Hume, Holism, and Miracles
David Johnson seeks to overthrow one of the widely accepted tenets of Anglo-American philosophy—that of the success of the Humean case against the rational credibility of reports of miracles. In a manner unattempted in any other single work, he meticulously examines all the main variants of Humean reasoning on the topic of miracles: Hume's own argument and its reconstructions by John Stuart Mill, J. L. Mackie, Antony Flew, Jordan Howard Sobel, and others.Hume's view, set forth in his essay "Of Miracles," has been widely thought to be correct. Johnson reviews Hume's thesis with clarity and elegance and considers the arguments of some of the most prominent defenders of Hume's case against miracles. According to Johnson, the Humean argument on this topic is entirely without merit, its purported cogency being simply a philosophical myth.
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MiracleViolationLaw of Nature
Humes Own Argument
Humes Argument as Reconstructed by J L Mackie
Humes Argument as Reconstructed by John Stuart Mill
Humes Argument as Reconstructed by Antony Flew
Humes Argument as Reconstructed by Jordan Howard Sobel
Humes Teasing Ambiguity
acle alleged event Antony Flew apparent law Argument Sketch available and relevant available confirmed nomologicals basic regularities Bayesian begs the question body of inductive C. S. Lewis Cambridge claim conditional probability construe counterinstance critical historian David Hume detritus epistemic probabilities evidence in favor evidence relative exceedingly probable relative existence fact false Flew means Flew's Gaskin given Godel's happen Herodotus historical evidence hitherto observed Holism human testimony Hume means Hume says Hume's argument Hume's essay Hume's own argument Humean Ibid inductive evidence J. L. Mackie Jesus law of nature least m's occurrence Mackie Mill Mill's miracle natural law normative notion obviously occurrence is exceedingly Oxford paranormal phenomenon passage perhaps phenomena philosophical Philosophy of Religion physical possible Pr(A Pr[M principle proof proposition reason relevant information Resurrection Richard Swinburne seems sense simply Sobel sort supernatural suppose Swinburne Tacitus Theism tion truth uncontroversial uniform experience University Press violation volition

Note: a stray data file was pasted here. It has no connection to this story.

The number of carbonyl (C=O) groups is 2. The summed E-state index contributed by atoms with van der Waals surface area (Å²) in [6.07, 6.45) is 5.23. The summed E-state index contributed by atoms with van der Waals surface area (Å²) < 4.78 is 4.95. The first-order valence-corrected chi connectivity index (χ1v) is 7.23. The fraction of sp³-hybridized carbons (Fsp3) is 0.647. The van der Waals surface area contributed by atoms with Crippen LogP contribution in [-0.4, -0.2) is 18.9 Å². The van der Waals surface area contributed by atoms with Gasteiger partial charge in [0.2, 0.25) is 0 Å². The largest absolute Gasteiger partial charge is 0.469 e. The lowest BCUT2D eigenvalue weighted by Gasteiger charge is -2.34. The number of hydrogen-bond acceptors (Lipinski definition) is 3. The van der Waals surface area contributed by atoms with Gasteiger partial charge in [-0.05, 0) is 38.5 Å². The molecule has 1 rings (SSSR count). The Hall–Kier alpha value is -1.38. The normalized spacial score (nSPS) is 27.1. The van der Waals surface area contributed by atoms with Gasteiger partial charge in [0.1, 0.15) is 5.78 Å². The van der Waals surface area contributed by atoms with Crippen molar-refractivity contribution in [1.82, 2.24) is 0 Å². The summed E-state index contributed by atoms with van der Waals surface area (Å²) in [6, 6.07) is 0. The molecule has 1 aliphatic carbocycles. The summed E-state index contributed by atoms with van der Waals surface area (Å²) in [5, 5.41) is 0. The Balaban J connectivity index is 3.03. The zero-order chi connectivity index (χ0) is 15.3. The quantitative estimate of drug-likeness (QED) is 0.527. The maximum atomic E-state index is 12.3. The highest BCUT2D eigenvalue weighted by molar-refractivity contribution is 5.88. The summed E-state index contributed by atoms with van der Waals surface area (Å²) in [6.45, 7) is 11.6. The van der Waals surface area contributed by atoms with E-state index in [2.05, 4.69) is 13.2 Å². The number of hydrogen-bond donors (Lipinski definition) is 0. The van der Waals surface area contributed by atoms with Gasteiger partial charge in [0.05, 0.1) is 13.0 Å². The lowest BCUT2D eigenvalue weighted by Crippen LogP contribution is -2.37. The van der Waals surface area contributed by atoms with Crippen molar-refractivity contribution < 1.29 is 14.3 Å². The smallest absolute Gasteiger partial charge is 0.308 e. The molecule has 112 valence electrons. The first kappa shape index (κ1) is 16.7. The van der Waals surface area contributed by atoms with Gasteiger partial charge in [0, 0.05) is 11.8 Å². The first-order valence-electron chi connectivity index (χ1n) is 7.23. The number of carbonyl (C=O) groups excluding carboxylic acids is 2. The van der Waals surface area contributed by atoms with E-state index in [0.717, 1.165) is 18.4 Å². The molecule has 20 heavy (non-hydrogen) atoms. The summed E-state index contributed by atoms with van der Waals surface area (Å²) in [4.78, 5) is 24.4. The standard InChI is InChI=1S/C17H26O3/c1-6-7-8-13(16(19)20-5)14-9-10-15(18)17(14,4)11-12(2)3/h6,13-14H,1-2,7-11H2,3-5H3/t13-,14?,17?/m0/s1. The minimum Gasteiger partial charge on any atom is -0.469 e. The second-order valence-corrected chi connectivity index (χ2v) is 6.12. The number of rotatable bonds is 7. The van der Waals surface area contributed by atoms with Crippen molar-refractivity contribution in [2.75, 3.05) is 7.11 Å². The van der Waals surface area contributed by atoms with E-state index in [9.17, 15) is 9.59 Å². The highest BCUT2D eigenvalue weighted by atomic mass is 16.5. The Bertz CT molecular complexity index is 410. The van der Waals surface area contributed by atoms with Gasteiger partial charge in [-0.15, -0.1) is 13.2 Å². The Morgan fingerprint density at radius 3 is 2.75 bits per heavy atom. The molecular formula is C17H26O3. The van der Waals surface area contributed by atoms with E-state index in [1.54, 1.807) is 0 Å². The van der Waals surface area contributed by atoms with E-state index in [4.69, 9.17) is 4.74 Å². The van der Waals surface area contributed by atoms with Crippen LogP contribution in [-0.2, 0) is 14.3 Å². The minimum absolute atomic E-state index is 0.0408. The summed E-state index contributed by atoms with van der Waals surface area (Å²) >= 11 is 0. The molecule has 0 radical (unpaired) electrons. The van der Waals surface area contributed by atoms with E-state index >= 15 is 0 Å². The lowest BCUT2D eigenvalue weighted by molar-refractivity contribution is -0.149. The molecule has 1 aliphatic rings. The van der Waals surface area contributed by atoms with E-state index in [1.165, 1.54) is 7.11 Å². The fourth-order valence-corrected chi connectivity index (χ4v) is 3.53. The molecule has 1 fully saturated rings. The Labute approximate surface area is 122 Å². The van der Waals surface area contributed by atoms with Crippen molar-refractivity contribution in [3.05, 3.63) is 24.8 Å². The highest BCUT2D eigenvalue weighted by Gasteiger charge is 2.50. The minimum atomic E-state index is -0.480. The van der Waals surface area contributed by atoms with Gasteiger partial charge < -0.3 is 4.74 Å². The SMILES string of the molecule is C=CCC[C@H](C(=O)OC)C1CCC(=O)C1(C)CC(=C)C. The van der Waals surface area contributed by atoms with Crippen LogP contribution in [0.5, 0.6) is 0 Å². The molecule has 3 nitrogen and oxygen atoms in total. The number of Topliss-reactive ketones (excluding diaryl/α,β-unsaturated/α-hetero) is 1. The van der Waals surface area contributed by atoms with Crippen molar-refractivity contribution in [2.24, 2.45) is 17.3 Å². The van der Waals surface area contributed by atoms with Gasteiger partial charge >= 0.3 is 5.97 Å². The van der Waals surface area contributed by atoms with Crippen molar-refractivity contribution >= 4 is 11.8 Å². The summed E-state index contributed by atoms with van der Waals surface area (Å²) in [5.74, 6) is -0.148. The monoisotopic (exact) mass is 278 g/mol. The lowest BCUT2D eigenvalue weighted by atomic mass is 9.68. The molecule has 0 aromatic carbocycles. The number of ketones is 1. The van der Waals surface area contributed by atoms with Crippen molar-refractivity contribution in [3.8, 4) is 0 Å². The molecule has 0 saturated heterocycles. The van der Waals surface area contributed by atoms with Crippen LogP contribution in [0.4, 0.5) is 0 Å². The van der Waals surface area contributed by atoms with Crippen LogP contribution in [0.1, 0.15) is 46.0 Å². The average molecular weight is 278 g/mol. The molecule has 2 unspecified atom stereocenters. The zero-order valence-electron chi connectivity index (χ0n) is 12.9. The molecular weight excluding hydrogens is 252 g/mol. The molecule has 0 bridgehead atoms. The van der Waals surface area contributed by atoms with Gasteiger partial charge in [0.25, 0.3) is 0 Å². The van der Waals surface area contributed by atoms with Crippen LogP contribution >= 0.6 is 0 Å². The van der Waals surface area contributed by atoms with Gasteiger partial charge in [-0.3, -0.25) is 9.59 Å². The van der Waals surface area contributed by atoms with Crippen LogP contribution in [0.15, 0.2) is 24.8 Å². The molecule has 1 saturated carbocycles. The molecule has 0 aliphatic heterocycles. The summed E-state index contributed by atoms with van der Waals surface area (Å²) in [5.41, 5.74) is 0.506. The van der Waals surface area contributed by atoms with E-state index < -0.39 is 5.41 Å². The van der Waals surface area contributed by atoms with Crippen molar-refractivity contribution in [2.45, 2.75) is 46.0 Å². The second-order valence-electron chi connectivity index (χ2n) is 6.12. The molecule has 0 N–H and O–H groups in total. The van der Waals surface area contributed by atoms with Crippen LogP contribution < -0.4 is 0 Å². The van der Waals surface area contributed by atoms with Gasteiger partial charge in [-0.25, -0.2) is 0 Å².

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Believing by Faith:An Essay in the Epistemology and Ethics of Religious ...
No preview available - 2007